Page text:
Book: The Girl from Venice
Author: Martin Cruz Smith
Publisher: Simon & Schuster UK
A quaint lagoon. Weathered shacks on stilts. Star gazing. Deep-diving. Muddy toes. And a lot of fish. This is Innocenzo “Cenzo” Vianello’s life, a superstitious fisherman from Pallestrina, a village on a lagoon in Italy. It is the fag end of World War ll and having served Mussolini in the Abyssinian War, Cenzo realises that he was made for the quiet life. Little does he know, that the quiet life was not made for him.
One fateful night, Cenzo strides out on his routine fishing trip in the lagoons off of Venice. As he sits filling his nets with the sea creatures, he noticesthe body of a young girl floating in the lagoon. Presuming her to be dead, he pulls her into the boat as an act of humanity. Just then a German gunboat motors its way into the scene, changing his life forever. The Germans search Cenzo’s boat for something fishy, but find nothing other than fish. That’s when Cenzo realises that the young girl is far from dead. To make it worse, she turns out to be Jewish, and on the run from the Wehrmacht SS.
In this thriller of a novel, Martin Cruz Smith cleverly plants the seed for a blooming love story, brimming with suspense. It’s a historical fiction about Cenzo and Giulia – the Jewish girl from Venice, the sole survivor of an attack on a group of Jewish bureaucrats tucked away in a hospital in Venice. Someone powerful is out to kill her. The question is, who is this person? And can Cenzo help save her? The answer to these questions drive Cenzo to Salo, sailing onto an unprecedented adventure.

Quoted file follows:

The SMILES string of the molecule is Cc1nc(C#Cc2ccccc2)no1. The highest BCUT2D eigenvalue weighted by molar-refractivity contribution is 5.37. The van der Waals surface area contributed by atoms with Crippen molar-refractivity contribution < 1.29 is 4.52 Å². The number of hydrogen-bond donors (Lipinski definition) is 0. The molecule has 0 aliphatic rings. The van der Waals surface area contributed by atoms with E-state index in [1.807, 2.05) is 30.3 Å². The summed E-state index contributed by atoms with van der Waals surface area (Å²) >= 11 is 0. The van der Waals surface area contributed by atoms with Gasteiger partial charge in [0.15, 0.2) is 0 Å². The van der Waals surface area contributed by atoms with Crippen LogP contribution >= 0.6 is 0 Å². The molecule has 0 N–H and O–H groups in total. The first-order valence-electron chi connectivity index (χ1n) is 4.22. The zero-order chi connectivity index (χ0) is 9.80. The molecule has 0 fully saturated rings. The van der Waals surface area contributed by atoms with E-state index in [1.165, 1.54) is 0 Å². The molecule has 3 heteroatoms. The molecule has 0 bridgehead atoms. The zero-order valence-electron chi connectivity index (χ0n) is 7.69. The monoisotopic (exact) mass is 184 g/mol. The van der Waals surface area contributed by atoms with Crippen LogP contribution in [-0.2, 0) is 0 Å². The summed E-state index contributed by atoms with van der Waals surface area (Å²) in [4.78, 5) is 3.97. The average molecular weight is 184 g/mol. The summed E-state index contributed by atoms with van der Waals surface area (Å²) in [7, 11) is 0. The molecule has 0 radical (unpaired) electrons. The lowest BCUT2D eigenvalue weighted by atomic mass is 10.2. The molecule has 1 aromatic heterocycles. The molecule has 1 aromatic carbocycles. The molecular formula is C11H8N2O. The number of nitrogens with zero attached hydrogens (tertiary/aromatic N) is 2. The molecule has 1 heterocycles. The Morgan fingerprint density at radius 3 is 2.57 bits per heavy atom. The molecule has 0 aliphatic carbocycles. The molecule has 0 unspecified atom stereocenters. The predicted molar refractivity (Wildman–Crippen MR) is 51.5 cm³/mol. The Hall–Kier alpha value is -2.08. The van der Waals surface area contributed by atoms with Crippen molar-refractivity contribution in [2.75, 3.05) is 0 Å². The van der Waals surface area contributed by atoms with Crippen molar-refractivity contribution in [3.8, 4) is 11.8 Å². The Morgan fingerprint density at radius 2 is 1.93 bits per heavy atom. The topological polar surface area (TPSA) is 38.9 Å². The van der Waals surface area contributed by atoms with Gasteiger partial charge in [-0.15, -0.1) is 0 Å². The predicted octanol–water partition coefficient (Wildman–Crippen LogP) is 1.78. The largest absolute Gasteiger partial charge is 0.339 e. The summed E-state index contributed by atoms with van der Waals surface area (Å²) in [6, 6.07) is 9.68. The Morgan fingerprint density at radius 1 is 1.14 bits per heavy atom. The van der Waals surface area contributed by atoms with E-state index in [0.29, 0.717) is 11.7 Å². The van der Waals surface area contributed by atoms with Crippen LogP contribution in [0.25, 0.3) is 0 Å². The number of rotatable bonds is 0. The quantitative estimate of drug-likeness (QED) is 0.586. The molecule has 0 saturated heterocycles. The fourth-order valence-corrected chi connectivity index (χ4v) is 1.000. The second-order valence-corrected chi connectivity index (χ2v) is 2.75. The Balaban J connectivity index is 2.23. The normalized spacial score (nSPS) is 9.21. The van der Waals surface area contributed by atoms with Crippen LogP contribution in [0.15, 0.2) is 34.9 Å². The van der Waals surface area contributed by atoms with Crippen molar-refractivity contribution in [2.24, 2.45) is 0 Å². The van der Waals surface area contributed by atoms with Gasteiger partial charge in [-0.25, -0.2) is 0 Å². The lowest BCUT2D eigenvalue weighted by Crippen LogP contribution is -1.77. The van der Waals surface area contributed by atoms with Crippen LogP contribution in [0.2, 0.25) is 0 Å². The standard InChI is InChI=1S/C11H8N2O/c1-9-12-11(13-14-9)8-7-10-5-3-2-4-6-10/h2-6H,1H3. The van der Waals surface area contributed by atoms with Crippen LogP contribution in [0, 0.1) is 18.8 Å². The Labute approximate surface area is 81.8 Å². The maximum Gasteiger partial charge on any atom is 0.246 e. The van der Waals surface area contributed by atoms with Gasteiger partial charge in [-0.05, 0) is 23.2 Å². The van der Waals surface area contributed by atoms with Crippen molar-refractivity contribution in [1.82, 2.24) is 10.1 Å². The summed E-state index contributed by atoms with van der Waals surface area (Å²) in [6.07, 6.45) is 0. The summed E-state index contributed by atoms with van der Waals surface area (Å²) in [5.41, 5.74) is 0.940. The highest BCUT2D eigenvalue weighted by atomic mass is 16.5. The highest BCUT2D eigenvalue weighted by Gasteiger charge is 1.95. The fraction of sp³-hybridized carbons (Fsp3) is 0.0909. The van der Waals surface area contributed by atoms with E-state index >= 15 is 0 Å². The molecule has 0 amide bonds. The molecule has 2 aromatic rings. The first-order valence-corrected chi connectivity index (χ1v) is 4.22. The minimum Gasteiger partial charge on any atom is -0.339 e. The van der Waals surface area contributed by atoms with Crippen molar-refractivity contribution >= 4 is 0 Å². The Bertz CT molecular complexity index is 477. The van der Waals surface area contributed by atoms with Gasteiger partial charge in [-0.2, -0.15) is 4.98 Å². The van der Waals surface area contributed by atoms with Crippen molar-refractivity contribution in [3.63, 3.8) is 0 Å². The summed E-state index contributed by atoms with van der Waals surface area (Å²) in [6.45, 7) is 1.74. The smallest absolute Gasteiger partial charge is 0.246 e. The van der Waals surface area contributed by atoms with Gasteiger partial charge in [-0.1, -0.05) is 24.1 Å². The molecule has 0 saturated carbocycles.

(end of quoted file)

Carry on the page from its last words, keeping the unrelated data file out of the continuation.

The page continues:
The book is rife with characters that play the part of Italian fascists, partisans, Nazis, film makers, consuls and more. Cenzo’s elder brother – Giorgio, a popular movie-star and the voice of Mussolini, plays a vital role in shaping the plot and heightening the suspense. On the other hand, you witness the weakest version of Mussolini, being puppetted by The Third Reich. One of the strongest characters developed in the book is that of a German army man Colonel Steiner, who makes an appearance in the beginning of the book. He could be passed off as an inconsequential character at the start, but slowly becomes an integral part of the plot as the story progresses.
The moral compass in this book swings from one end to another. Most of the characters, including Cenzo have shades of grey that depict the reality of life. Although you live with many characters throughout the book, it’s difficult to feel for any of them as the depths of their personalities don’t seem to be explored to the fullest.The fishing jargons, metaphors and techniques together with the violence of air-raids, hate speeches, shootings and war-torn households make for an interesting paradox. You are left wondering how two diverse worlds can co-exist in the lagoons of Venice at the same time.
You also get a glimpse into the life of the average Italian woman during the World War ll. It’s saddening to see that her life only revolves around the man she’s engaged or married to. The major themes in the book are centred around the traditions of patriarchy and rampant infidelity, proving that the war was not the only cause of breaking up families at that point in time.
The book is written about a period in time, doused in chaos, with incompetent political leaders and terror running through the veins of every being. It’s laced with philosophies derived from Byron’s verses that connect with the reader even today. But one question that the book raises is – why does the author choose the fag end of the war for the action to happen? Is it just to contrast the despair with a fairy tale love story? Or to subliminally show the similarities in the current affairs of the world, then and now?
All in all, The Girl from Venice is fast-paced. It’s an adventure with a mystery that you’ll gladly unravel with plots and sub-plots that reek of history and romance. So if you want to learn a thing or two about war-torn Italy or a trick or two about fishing, this book is sure to be a good read.